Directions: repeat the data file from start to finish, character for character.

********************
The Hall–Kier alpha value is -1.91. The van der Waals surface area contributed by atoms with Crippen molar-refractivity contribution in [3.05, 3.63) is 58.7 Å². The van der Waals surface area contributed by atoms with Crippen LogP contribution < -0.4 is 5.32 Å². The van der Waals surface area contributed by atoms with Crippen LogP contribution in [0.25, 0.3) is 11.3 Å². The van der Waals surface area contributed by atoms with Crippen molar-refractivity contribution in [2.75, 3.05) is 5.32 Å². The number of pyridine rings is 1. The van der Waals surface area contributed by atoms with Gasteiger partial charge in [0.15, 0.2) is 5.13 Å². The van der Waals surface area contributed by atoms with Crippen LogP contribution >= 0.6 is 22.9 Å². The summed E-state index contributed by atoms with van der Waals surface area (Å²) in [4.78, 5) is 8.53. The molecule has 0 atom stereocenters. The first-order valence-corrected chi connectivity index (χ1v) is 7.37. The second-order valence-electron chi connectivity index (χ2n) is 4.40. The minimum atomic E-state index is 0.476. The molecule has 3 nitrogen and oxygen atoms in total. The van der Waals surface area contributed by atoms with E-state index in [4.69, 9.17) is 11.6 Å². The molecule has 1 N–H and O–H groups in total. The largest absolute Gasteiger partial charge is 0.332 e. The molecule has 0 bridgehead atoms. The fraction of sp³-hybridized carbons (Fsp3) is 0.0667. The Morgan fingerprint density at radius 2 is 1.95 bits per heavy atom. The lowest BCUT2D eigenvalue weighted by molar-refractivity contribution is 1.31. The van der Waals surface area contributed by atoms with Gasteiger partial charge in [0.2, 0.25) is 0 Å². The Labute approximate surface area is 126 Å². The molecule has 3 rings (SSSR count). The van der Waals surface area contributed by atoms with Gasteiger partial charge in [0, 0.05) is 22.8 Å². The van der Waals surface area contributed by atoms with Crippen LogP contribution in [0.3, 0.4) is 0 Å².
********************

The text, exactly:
The Hall–Kier alpha value is -1.91. The van der Waals surface area contributed by atoms with Crippen molar-refractivity contribution in [3.05, 3.63) is 58.7 Å². The van der Waals surface area contributed by atoms with Crippen LogP contribution < -0.4 is 5.32 Å². The van der Waals surface area contributed by atoms with Crippen LogP contribution in [0.25, 0.3) is 11.3 Å². The van der Waals surface area contributed by atoms with Crippen molar-refractivity contribution in [2.75, 3.05) is 5.32 Å². The number of pyridine rings is 1. The van der Waals surface area contributed by atoms with Gasteiger partial charge in [0.15, 0.2) is 5.13 Å². The van der Waals surface area contributed by atoms with Crippen LogP contribution >= 0.6 is 22.9 Å². The summed E-state index contributed by atoms with van der Waals surface area (Å²) in [4.78, 5) is 8.53. The molecule has 0 atom stereocenters. The first-order valence-corrected chi connectivity index (χ1v) is 7.37. The second-order valence-electron chi connectivity index (χ2n) is 4.40. The minimum atomic E-state index is 0.476. The molecule has 3 nitrogen and oxygen atoms in total. The van der Waals surface area contributed by atoms with E-state index in [4.69, 9.17) is 11.6 Å². The molecule has 1 N–H and O–H groups in total. The largest absolute Gasteiger partial charge is 0.332 e. The molecule has 0 bridgehead atoms. The fraction of sp³-hybridized carbons (Fsp3) is 0.0667. The Morgan fingerprint density at radius 2 is 1.95 bits per heavy atom. The lowest BCUT2D eigenvalue weighted by molar-refractivity contribution is 1.31. The van der Waals surface area contributed by atoms with Gasteiger partial charge in [0.2, 0.25) is 0 Å². The Labute approximate surface area is 126 Å². The molecule has 3 rings (SSSR count). The van der Waals surface area contributed by atoms with Gasteiger partial charge in [0, 0.05) is 22.8 Å². The van der Waals surface area contributed by atoms with Crippen LogP contribution in [0.3, 0.4) is 0 Å².